As an Alzheimer’s caregiver, you probably know full well that having a social life, in addition to all the daily caregiving tasks you do for your loved one, is a real challenge to say the least. In fact, you may have turned down social invitations so often (due to your busy caregiving schedule) that friends have stopped inviting you to join them.
There are many common reasons that caregivers stop accepting social invitations as a chronic disease such as Alzheimer’s progresses. Some of these include;
•Fear that a sudden decline in a loved one’s health condition may cause the caregiver to have to call and turn down an invitation at the last minute.
•Avoidance of taking the care recipient to social engagements because of fear of judgement or ostracizing of a loved one with AD due to misunderstanding of the disease.
•Shame or fear of symptoms of AD (such as memory impairment) causing friends to patronize the individual with AD.
•Fear that accommodations at a restaurant or social setting may not fit the needs of the loved one with AD.
•Avoidance of questions from those who are not well educated about AD.
•Feelings of exhaustion, not having enough energy to get out and socially engage.
•Feeling disheveled due to the lack of time for self-care (such as shopping for clothes, getting a haircut, or taking care of one’s appearance) due to an overwhelming to do list.
Socialization is an important aspect of self-care. All humans need to interact with others on a fairly regular basis in order to maintain balance in life. If you are a caregiver, and you relate to many of the reasons Alzheimer’s caregivers avoid accepting social invitations, here are some tips that may help;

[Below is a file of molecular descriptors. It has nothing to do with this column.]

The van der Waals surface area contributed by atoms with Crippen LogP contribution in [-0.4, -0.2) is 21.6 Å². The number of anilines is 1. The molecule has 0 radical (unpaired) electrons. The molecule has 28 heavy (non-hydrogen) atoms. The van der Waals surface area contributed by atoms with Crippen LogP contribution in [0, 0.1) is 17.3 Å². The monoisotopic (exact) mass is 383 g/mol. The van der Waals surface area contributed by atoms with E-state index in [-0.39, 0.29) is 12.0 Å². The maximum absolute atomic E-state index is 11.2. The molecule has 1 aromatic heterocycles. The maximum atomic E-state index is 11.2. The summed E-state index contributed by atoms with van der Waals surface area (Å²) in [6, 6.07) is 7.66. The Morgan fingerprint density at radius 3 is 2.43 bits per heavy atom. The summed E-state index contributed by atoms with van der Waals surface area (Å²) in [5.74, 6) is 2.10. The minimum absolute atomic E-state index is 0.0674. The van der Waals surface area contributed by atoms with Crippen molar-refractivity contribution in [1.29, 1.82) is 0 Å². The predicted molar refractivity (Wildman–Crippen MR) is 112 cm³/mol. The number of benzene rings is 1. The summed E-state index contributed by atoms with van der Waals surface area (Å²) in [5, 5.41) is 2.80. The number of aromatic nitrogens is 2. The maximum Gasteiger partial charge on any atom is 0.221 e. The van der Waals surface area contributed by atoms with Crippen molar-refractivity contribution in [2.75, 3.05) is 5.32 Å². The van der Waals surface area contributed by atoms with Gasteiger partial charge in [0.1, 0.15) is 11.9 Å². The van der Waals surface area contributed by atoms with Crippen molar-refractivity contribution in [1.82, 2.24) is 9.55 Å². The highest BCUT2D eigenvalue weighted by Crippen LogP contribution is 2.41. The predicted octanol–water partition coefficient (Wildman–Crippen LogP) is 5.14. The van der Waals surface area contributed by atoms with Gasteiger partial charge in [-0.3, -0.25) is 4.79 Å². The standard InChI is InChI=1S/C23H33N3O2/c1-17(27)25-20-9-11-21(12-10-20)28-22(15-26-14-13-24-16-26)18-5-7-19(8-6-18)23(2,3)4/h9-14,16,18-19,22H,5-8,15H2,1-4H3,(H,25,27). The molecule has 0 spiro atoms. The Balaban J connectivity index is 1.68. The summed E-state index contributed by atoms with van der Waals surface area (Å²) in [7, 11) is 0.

1.When you are invited to socialize, accept the invitation on a conditional basis. Let your friend/s know that there is a possibility you may not be able to attend-depending on your loved one’s condition. Ask if it’s okay to confirm the invite a day or so before the party or event. Knowing you have the green flag to renege if you need to will help lower the stress of saying yes to an invitation that may be weeks away.
2.Ask a family member to assist you with some much needed time off to plan for shopping, making a salon or barber shop appointment, and/or otherwise preparing yourself for a social outing. If a family member is not available, consider hiring a professional respite care.
3.Help friends understand AD by encouraging them to sign up for FREE Alzheimer’s prevention online lessons at www.Alz.org
4.Stay flexible when it comes to planning whenever possible. If you are invited to dinner on a specific night, ask friends if they can put aside a couple of different dates so that if one dinner date falls through, you can plan to go out on a subsequent day.
5. Plan simple social outings (such as picnics, potluck dinners and more) with close family members and include your loved one with AD whenever possible.
6.Try not to plan to far ahead and stay in the now. Worrying about what might happen down the road adds to caregiver’s stress and defeats the purpose of planning a night out to relax and enjoy oneself.